Diagnosis, Disorder and Disease

A cursory review of psychological concerns suggests that, absentstrategies to secure cures, the medical professions have become hooked on diagnosis and diagnostic testing. I was steuck by that during the first year of the pandemic whne testing was all the rage and hardly anyone seemed bothered by the fact that only 8-10% were positive and, apparently, not relevant to transmisability. Perhaps I was jaundiced by my recent experience with the cardiologist whose tests suggested a defective heart valve and “confirmed” the Afib I was already aware of. His attitude suggested that he had really achieved something in coming up with his diagnosis.

So, diagnosis is apparently central to compensation levels. Has that resulted in the elevation of diagnosis, rather than cure, becoming the motivation for treatment? Of the six medications originally prescribed for my heart condition, I am now down to one pill whose supply is about to run out. So, the question is do I even bother to try for a refill. While I do get very tired at the end of a sixteen hour day, that hardly seems unusual for someone of my age who is not normally hyperactive.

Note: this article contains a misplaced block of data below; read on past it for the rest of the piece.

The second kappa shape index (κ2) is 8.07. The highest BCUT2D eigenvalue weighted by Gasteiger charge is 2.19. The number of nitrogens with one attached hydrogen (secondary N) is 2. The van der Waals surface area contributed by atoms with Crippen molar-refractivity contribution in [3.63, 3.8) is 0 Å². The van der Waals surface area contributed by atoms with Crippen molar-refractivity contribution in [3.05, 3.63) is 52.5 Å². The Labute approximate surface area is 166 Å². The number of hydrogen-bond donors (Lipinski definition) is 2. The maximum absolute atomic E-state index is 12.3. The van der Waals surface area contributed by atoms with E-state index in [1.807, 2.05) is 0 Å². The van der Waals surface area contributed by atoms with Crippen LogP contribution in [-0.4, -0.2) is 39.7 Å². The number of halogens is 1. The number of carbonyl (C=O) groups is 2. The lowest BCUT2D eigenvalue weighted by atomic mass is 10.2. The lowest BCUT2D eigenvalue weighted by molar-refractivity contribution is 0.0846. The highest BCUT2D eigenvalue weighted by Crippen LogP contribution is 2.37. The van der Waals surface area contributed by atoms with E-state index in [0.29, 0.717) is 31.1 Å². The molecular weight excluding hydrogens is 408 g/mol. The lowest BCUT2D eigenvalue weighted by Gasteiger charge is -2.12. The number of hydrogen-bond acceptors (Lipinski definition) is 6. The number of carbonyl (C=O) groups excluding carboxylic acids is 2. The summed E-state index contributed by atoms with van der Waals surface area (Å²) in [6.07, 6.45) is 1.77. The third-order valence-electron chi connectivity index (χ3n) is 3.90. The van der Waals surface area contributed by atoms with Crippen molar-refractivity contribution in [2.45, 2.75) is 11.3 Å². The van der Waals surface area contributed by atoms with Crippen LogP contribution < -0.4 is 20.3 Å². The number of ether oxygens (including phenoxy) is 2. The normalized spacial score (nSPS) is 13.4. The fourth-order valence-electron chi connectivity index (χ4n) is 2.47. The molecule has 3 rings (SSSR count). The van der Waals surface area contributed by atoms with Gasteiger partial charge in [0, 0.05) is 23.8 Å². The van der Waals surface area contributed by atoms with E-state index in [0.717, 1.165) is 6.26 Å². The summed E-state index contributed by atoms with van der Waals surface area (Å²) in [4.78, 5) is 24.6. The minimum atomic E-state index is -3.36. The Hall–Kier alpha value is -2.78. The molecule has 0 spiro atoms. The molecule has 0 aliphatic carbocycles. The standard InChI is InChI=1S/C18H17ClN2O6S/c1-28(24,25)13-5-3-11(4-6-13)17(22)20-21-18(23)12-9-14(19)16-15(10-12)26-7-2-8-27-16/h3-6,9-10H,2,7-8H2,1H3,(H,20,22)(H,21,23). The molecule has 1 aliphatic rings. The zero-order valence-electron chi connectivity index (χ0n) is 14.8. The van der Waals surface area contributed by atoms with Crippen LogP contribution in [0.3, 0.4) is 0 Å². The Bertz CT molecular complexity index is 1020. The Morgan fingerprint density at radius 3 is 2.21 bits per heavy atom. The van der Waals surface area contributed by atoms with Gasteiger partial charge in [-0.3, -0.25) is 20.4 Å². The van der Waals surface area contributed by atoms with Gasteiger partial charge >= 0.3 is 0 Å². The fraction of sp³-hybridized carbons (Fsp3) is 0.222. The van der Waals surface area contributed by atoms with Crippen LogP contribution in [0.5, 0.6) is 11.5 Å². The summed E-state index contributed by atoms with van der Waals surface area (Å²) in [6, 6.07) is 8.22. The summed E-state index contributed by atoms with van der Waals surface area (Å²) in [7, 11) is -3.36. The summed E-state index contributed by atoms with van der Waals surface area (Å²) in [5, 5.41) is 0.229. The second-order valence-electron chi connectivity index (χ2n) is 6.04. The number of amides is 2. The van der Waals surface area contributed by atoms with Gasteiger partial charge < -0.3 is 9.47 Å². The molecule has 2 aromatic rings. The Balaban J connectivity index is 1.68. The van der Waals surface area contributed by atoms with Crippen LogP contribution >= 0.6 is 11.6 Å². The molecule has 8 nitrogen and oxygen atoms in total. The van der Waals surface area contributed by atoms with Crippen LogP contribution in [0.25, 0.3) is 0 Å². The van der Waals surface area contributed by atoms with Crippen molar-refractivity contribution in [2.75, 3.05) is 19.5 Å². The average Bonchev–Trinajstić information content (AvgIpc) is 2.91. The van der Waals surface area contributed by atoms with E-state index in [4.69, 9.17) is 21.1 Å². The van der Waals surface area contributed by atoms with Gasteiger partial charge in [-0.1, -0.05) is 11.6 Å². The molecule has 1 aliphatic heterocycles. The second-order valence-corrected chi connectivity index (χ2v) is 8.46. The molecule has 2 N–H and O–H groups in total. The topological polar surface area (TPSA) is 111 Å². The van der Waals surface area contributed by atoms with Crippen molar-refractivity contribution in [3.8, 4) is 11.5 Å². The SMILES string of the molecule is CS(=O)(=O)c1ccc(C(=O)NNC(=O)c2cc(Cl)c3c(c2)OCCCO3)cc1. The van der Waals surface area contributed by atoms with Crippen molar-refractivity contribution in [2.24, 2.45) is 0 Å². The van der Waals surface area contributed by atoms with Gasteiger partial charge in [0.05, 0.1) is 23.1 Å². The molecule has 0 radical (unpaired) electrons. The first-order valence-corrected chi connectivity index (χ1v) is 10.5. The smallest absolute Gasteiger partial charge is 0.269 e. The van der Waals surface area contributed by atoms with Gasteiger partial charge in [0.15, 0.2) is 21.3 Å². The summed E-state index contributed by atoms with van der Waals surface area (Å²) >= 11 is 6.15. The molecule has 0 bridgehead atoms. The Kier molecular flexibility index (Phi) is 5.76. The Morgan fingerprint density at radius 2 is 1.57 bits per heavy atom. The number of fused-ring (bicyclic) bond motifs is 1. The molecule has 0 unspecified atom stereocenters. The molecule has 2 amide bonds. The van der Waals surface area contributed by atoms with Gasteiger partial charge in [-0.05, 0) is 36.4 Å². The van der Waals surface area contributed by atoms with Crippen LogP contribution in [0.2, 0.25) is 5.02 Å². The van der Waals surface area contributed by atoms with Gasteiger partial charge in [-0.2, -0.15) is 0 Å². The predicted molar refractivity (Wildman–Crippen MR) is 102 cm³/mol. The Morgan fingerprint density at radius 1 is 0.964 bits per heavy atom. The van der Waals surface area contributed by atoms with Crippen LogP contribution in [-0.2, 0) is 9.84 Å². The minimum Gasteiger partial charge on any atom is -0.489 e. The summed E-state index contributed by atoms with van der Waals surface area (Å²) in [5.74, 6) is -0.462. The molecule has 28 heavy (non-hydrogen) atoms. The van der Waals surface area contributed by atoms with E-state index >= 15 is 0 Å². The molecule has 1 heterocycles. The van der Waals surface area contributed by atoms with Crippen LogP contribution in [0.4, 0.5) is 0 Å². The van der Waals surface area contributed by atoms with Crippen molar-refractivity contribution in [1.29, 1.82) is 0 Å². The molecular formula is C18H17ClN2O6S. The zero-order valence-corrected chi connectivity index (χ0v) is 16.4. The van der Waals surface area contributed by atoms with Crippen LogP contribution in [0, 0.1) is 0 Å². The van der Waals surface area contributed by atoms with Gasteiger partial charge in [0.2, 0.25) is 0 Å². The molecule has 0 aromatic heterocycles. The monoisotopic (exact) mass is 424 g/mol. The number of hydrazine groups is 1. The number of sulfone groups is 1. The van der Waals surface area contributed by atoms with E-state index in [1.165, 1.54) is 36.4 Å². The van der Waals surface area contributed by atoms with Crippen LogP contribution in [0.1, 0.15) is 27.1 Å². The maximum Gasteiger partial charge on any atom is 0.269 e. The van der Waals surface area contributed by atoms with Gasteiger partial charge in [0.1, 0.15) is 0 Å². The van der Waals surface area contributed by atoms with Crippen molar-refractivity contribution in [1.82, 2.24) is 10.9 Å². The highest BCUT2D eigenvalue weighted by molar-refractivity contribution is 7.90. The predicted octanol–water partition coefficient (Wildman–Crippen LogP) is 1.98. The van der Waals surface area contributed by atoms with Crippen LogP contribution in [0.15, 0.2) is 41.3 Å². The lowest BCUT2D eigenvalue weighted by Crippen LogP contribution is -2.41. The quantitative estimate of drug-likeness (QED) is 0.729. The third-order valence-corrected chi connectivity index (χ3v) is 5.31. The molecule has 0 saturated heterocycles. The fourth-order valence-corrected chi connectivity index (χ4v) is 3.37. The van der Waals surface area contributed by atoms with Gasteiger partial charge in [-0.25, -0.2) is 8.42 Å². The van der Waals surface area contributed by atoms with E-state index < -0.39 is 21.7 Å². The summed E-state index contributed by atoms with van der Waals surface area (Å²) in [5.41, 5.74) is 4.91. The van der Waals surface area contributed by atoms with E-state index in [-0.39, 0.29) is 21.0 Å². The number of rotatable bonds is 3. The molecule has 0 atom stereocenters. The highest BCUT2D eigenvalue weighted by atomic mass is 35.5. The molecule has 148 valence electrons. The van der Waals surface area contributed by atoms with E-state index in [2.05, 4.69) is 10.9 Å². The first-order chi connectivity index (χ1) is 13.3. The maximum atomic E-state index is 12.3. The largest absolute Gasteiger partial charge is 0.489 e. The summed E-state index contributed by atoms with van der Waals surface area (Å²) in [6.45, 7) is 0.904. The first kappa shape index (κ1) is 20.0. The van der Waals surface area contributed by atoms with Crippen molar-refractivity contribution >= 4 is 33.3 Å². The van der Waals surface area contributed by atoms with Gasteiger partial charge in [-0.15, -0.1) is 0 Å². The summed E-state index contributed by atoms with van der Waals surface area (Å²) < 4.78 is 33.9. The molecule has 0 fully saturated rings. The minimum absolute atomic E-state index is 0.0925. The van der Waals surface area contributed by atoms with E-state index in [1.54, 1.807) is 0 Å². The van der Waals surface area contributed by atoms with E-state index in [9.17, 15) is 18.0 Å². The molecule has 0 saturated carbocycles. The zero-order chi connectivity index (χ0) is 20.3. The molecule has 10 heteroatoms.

All of the pills came with recommendations not to stop taking them suddenly. I’m thinking that having reduced intake over 28 months is not sudden, especially since I do not feel any negative effects. Also, the last time I saw the cardiologist to tell me I could not have general anesthesia to complete the surgery on my nose, he gave me his cold.

Finally, why is addiction to internet use considered a “disorder?” Repetitive behavior is anything but disordered. Does the misunderstanding tell us that psychologists proceed from a normative rather than functional model to define disease? Do they even know what function means?